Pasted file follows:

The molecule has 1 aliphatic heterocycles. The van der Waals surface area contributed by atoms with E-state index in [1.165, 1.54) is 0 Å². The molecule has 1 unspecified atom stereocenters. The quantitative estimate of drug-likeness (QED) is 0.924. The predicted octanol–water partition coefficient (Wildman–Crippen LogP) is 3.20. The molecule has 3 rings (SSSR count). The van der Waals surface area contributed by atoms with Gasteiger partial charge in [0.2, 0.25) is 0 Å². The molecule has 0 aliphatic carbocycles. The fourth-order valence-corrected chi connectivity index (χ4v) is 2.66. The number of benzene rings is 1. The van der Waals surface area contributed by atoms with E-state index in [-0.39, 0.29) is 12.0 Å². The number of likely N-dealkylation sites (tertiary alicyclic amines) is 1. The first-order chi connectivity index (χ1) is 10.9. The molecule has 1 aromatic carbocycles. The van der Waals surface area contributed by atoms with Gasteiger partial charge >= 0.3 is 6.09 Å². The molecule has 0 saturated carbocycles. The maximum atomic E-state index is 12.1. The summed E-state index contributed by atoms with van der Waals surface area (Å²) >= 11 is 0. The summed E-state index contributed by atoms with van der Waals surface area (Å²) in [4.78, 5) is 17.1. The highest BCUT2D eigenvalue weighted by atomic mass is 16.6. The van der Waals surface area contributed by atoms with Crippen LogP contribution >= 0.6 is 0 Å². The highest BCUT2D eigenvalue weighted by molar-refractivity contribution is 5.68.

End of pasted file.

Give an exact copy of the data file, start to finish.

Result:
The molecule has 1 aliphatic heterocycles. The van der Waals surface area contributed by atoms with E-state index in [1.165, 1.54) is 0 Å². The molecule has 1 unspecified atom stereocenters. The quantitative estimate of drug-likeness (QED) is 0.924. The predicted octanol–water partition coefficient (Wildman–Crippen LogP) is 3.20. The molecule has 3 rings (SSSR count). The van der Waals surface area contributed by atoms with Gasteiger partial charge in [0.2, 0.25) is 0 Å². The molecule has 0 aliphatic carbocycles. The fourth-order valence-corrected chi connectivity index (χ4v) is 2.66. The number of benzene rings is 1. The van der Waals surface area contributed by atoms with E-state index in [-0.39, 0.29) is 12.0 Å². The number of likely N-dealkylation sites (tertiary alicyclic amines) is 1. The first-order chi connectivity index (χ1) is 10.9. The molecule has 1 aromatic carbocycles. The van der Waals surface area contributed by atoms with Gasteiger partial charge >= 0.3 is 6.09 Å². The molecule has 0 saturated carbocycles. The maximum atomic E-state index is 12.1. The summed E-state index contributed by atoms with van der Waals surface area (Å²) >= 11 is 0. The summed E-state index contributed by atoms with van der Waals surface area (Å²) in [4.78, 5) is 17.1. The highest BCUT2D eigenvalue weighted by atomic mass is 16.6. The van der Waals surface area contributed by atoms with Crippen LogP contribution >= 0.6 is 0 Å². The highest BCUT2D eigenvalue weighted by molar-refractivity contribution is 5.68.